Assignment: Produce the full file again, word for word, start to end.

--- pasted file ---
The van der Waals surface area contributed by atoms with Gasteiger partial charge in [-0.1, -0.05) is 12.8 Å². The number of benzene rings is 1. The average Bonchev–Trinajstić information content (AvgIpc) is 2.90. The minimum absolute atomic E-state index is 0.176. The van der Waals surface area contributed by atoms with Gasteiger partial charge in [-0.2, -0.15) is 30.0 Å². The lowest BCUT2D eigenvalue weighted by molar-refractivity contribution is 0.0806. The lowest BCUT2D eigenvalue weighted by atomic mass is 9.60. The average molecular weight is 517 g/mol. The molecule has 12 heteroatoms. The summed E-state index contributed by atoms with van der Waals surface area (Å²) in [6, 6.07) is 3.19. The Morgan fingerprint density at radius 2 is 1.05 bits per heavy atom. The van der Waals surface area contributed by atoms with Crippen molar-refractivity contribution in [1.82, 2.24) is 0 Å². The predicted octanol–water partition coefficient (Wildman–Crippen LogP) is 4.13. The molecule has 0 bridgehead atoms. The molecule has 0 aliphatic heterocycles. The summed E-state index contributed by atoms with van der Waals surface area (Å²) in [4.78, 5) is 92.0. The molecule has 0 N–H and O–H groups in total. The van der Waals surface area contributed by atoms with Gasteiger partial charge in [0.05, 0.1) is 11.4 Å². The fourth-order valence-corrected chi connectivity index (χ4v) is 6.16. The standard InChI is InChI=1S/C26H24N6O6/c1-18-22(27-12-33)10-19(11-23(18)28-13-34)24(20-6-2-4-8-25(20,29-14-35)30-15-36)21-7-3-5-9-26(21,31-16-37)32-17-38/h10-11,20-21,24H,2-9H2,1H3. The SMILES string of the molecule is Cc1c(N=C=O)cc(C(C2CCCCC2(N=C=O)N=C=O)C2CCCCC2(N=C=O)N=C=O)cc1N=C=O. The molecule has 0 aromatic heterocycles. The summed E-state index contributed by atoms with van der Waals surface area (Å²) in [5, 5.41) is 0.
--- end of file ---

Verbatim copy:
The van der Waals surface area contributed by atoms with Gasteiger partial charge in [-0.1, -0.05) is 12.8 Å². The number of benzene rings is 1. The average Bonchev–Trinajstić information content (AvgIpc) is 2.90. The minimum absolute atomic E-state index is 0.176. The van der Waals surface area contributed by atoms with Gasteiger partial charge in [-0.2, -0.15) is 30.0 Å². The lowest BCUT2D eigenvalue weighted by molar-refractivity contribution is 0.0806. The lowest BCUT2D eigenvalue weighted by atomic mass is 9.60. The average molecular weight is 517 g/mol. The molecule has 12 heteroatoms. The summed E-state index contributed by atoms with van der Waals surface area (Å²) in [6, 6.07) is 3.19. The Morgan fingerprint density at radius 2 is 1.05 bits per heavy atom. The van der Waals surface area contributed by atoms with Crippen molar-refractivity contribution in [1.82, 2.24) is 0 Å². The predicted octanol–water partition coefficient (Wildman–Crippen LogP) is 4.13. The molecule has 0 bridgehead atoms. The molecule has 0 aliphatic heterocycles. The summed E-state index contributed by atoms with van der Waals surface area (Å²) in [4.78, 5) is 92.0. The molecule has 0 N–H and O–H groups in total. The van der Waals surface area contributed by atoms with Gasteiger partial charge in [0.05, 0.1) is 11.4 Å². The fourth-order valence-corrected chi connectivity index (χ4v) is 6.16. The standard InChI is InChI=1S/C26H24N6O6/c1-18-22(27-12-33)10-19(11-23(18)28-13-34)24(20-6-2-4-8-25(20,29-14-35)30-15-36)21-7-3-5-9-26(21,31-16-37)32-17-38/h10-11,20-21,24H,2-9H2,1H3. The SMILES string of the molecule is Cc1c(N=C=O)cc(C(C2CCCCC2(N=C=O)N=C=O)C2CCCCC2(N=C=O)N=C=O)cc1N=C=O. The molecule has 0 aromatic heterocycles. The summed E-state index contributed by atoms with van der Waals surface area (Å²) in [5, 5.41) is 0.